Video game workers ask Microsoft if it will approve unionization
Microsoft says it will not object to Activision Blizzard recognizing internal unionization efforts, in response to a letter from Activision workers pressing the company to state its position about a potential union at Call of Duty studio Raven Software.
Why it matters: Microsoft’s proposed $69 billion acquisition of Activision still faces regulatory hurdles, but the tech giant may have some say about union efforts at the games company.
- Activision failed to recognize the union by a January deadline.
- A February outline of the acquisition sent by Activision to its shareholders states that the company may not voluntarily recognize a union or enter a collective bargaining agreement without satisfying one of several conditions, one of which is to receive Microsoft’s approval.
In the letter, sent to CEO Satya Nadella and shared exclusively with Axios, workers ask whether his company has authorized Activision to approve or oppose recognition of the union–or if it would potentially OK recognition.
- The letter requests information about Microsoft’s involvement, if any, in the workers’ current dispute with Activision over the unionization process, which is now subject to a ruling by the National Labor Relations Board.
- And it asks, “[W]hat conditions, if any, will Microsoft put on the collective bargaining process?”
- A version of the letter will run as an ad in the Seattle Times on Sunday.
“Microsoft will not stand in the way if Activision Blizzard recognizes a union,” a company spokesman told Axios when asked about the letter.
- “Microsoft respects Activision Blizzard employees’ right to choose whether to be represented by a labor organization and we will honor those decisions.”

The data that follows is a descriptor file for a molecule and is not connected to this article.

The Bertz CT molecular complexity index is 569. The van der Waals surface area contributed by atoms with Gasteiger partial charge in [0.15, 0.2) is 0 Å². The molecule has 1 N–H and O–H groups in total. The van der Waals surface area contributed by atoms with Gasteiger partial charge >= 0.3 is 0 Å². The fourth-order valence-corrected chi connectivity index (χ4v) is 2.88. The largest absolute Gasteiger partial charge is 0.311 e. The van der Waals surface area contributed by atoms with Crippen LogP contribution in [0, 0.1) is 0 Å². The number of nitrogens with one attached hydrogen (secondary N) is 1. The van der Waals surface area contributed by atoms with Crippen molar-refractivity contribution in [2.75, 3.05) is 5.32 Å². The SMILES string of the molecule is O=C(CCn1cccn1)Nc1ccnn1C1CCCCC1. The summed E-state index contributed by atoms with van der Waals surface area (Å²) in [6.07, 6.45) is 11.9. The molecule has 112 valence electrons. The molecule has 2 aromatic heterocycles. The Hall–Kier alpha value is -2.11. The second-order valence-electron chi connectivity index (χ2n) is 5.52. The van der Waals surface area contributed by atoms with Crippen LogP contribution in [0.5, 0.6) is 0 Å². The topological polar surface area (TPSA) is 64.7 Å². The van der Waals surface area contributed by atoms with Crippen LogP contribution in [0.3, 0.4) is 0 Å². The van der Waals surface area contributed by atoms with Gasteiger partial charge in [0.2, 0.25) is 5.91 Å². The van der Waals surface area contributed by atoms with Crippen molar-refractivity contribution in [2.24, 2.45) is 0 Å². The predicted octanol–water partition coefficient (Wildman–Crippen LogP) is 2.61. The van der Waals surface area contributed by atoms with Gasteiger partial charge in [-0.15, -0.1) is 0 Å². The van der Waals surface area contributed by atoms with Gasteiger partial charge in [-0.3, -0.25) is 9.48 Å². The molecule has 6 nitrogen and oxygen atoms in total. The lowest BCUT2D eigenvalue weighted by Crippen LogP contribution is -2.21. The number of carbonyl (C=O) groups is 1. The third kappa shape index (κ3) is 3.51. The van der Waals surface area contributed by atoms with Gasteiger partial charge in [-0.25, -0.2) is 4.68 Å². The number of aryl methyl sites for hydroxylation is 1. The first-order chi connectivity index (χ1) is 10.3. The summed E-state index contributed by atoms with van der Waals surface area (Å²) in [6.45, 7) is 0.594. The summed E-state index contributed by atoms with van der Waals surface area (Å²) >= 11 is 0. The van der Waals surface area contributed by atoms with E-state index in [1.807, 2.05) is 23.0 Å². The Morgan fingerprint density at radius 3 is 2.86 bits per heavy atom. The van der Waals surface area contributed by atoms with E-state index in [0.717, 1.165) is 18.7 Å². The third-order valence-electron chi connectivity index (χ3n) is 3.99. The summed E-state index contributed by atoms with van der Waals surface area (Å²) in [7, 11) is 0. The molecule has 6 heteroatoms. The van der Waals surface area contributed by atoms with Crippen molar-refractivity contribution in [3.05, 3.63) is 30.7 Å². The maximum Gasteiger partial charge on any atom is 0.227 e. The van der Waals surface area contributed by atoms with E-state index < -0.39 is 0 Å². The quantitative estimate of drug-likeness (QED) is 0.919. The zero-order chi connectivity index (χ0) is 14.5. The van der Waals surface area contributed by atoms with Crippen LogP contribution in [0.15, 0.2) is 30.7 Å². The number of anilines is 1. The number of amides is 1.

- The company did not clarify what discussions have already taken place, nor its expectations for any collective bargaining process.
Flashback: Quality assurance workers at Raven announced their intent to form a union in January, after striking over their parent company’s decision to drop a dozen QA contractors.
- Activision said it did so as part of a process of converting hundreds of other contractors to staff positions.
- It has stated that it supports its workers' right to organize but has communicated internally and externally that it believes "a direct relationship" between workers and management is better for workers.
Between the lines: Unionization is rare in the global gaming industry and nearly non-existent in the U.S., where Raven, Activision and many of Microsoft’s own video game development teams are based.
- In 2014, subcontractors for Microsoft voted to form a union and were soon dismissed by their direct employer. A 2016 union-busting complaint against Microsoft filed to the NLRB went nowhere, according to a Bloomberg report.
- A Microsoft rep at the time said the dispute was a matter for the workers and the contracting company that employed them.
- In their letter to Nadella, the Raven workers also accused Activision of using “union-busting” tactics to slow collective action, and pushed Microsoft to stop the “campaign that is being waged against us."
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Editor's note: This story was updated to say that the letter would run as an ad in the Seattle Times.